Asian buyers increasingly keen on Australian debt
* Japan, Malaysia & Taiwan funds warm to Aussie bonds
* Yield and diversification are key drivers
* Asian buying to support A$, but complicates RBA's job
By Cecile Lefort
SYDNEY, Aug 22 (Reuters) - Asian investors are increasingly taking a shine to Australian bonds to diversify their portfolios in a move that could support the falling Australian dollar but also complicate central bank efforts to stimulate the slowing economy.
Last week, Japanese government data showed local investors buying foreign bonds had risen to $16.5 billion in the week of Aug. 5, the highest in three years.
A detailed breakdown was not available but brokers say some of that money has been going to Australia, with some Japanese fixed-income funds investing in Australian dollar bonds for the first time.
"It may suggest the (Japanese) government's encouragement is contributing to a shift in focus in Japan towards investment offshore," said Greg Gibbs, a strategist at Royal Bank of Scotland in Singapore.
With 10-year Japanese government bonds yielding less than 1 percent, it is no wonder investors are attracted to Australian 10-year sovereign debt paying around 4 percent.
Australian firms with lower-rated debt have also been successful in attracting foreign investors. Borrowers have extended their Australian dollar bond roadshows to Asia, an unusual move for a region that typically buys U.S. dollar or euro-denominated debt.
Regulated electricity company SP AusNet, Melbourne Airport and property firm Lend Lease all met investors in Hong Kong, Singapore and Japan ahead of their bond sales.
And the results paid off.
Alastair Watson, treasury manager at SP AusNet, said that Asian buyers took up more than half of the A$430 million BBB-plus notes it sold this year and that Japanese fund managers and life insurers were big buyers.
While Hong Kong and Singapore investors accounted for most of the Asian participation, bankers noted signs of emerging appetite from Malaysia. Taiwanese investors, especially commercial banks, have also started showing an interest in Australian debt as they look to slowly expand their portfolios.
In all, participation from Asian investors in Australian dollar non-government bonds ranged between 30 percent and 50 percent in recent months, up from 20 percent in the last few years, according to National Australia Bank (NAB) estimates.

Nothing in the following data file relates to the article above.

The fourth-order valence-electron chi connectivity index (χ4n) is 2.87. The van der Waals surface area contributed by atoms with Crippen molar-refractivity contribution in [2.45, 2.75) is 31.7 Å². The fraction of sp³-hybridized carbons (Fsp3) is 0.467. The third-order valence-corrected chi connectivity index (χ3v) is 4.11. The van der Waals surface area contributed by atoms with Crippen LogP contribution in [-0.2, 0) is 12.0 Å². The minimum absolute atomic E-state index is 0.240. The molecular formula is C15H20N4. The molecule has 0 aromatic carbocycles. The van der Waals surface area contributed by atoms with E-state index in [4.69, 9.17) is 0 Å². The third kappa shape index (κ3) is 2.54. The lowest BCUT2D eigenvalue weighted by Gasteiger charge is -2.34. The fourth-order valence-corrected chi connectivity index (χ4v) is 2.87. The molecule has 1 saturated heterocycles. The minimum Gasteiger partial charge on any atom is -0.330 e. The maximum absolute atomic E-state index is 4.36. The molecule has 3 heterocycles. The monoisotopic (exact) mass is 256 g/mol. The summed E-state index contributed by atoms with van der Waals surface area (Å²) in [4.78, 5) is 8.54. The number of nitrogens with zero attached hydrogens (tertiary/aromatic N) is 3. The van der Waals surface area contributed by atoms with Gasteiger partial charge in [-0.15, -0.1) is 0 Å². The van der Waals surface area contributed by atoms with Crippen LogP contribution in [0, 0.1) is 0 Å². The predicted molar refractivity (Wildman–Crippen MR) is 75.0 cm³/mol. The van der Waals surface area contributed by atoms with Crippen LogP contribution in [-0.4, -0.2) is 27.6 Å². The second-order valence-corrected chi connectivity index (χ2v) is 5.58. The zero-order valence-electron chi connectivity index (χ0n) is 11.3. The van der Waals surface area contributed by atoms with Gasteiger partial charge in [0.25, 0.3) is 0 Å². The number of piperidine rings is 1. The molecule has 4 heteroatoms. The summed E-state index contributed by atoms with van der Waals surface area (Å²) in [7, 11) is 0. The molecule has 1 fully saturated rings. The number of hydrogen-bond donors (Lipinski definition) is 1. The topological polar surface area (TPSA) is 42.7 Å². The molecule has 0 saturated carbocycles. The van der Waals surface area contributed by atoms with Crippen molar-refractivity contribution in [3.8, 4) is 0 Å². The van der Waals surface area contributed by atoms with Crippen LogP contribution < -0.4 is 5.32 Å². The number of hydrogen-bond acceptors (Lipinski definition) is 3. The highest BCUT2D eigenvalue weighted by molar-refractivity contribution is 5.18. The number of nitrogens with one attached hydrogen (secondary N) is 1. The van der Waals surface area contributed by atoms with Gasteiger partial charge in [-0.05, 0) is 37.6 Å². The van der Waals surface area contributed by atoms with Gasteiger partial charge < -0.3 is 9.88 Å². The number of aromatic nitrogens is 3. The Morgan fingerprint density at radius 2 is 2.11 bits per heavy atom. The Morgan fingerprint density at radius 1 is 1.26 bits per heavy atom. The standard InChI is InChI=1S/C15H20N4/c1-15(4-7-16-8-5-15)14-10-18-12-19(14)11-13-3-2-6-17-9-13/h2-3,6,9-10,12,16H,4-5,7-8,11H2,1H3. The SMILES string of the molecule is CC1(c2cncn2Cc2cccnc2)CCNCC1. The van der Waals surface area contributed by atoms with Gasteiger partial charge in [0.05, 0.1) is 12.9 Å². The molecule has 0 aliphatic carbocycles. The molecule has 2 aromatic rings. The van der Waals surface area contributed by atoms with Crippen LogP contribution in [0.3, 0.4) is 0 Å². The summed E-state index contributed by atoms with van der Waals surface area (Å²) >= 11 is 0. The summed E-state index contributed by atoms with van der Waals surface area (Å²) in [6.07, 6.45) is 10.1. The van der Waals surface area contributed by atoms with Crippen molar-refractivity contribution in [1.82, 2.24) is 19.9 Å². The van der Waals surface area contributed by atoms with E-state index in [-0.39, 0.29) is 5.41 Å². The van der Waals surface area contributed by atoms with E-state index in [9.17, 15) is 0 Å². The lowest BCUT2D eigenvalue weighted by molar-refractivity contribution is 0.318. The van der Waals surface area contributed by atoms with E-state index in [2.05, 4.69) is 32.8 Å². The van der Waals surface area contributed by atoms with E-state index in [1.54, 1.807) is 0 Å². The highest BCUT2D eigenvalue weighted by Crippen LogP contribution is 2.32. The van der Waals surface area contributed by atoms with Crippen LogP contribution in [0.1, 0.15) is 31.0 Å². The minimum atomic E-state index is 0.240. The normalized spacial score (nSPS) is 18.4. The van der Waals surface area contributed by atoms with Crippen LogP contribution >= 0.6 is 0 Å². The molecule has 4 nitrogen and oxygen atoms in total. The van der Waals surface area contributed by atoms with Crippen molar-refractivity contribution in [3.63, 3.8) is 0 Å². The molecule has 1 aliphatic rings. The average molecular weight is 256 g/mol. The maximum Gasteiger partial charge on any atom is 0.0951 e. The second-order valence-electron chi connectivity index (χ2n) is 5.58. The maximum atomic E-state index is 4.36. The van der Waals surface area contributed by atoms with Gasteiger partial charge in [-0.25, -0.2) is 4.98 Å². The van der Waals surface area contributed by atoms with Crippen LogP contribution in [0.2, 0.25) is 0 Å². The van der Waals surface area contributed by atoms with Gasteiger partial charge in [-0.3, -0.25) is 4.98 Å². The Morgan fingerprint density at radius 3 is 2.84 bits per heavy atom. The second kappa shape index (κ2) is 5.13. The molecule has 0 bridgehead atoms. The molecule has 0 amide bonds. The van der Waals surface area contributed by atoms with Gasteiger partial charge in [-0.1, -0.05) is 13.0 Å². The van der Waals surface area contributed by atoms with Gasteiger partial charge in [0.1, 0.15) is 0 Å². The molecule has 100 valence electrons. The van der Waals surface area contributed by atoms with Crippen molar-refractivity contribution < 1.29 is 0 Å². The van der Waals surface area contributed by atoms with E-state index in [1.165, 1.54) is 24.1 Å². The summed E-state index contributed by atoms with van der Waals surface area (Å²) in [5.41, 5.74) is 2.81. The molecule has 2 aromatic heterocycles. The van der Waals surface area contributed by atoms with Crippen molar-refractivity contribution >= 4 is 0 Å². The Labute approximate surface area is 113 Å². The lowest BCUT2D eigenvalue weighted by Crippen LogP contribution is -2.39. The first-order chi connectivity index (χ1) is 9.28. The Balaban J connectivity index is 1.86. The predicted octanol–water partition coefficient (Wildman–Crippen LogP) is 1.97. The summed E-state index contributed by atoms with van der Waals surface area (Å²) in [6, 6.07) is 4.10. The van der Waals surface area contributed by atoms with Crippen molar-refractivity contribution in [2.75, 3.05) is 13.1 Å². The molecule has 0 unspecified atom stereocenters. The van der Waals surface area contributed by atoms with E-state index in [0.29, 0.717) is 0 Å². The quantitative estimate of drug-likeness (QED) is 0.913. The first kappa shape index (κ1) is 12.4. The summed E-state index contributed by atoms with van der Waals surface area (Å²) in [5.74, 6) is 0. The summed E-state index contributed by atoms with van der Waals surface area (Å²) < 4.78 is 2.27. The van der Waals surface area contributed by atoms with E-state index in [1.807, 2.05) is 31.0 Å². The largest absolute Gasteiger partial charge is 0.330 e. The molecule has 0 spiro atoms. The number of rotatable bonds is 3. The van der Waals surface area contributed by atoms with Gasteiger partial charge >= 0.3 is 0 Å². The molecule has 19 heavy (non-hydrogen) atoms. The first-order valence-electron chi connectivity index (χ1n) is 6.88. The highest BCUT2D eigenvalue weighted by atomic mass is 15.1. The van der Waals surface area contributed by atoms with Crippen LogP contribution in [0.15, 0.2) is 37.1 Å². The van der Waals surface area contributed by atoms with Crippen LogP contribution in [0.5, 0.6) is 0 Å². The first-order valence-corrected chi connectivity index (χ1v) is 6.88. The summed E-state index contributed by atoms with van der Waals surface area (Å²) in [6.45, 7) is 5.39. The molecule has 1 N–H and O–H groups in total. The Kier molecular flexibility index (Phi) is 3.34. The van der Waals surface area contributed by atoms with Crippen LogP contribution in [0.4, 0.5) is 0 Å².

"Only a few years back, the closest Australian issuers came to Asia was typically flying over the region on the way to the U.S. market," said Brad Scott, head of corporate bond origination at NAB.
"Now its becoming more a destination in itself and a port of call for issuers looking to diversify their investor base."
As a result of this support from Asian investors, some bond offers were increased, allocations to investors reduced and pricing lowered from their initial levels.
Part of the appeal comes from Australia's relatively strong economy and high cash rate compared with its rich-world peers.
"With the instability we have seen in Europe, a large number of investors have expanded their geographic horizon to include stronger and more stable economies like Australia," summarises Ed Waters, executive director at ANZ Debt Capital Markets.
All that Australian dollar asset buying will also provide some support to the local currency. That is not what the Reserve Bank of Australia (RBA) needs as it tries to stimulate a sluggish domestic economy.
The central bank has slashed interest rates by 225 basis points to a record low of 2.5 percent since 2011, partly to offset the impact of a strong currency.
Even though the Aussie dollar has lost 14 percent since April to last trade at $0.8986, the RBA has called for a further decline to boost export competitiveness. (Reporting by Cecile Lefort; Editing by Kim Coghill)
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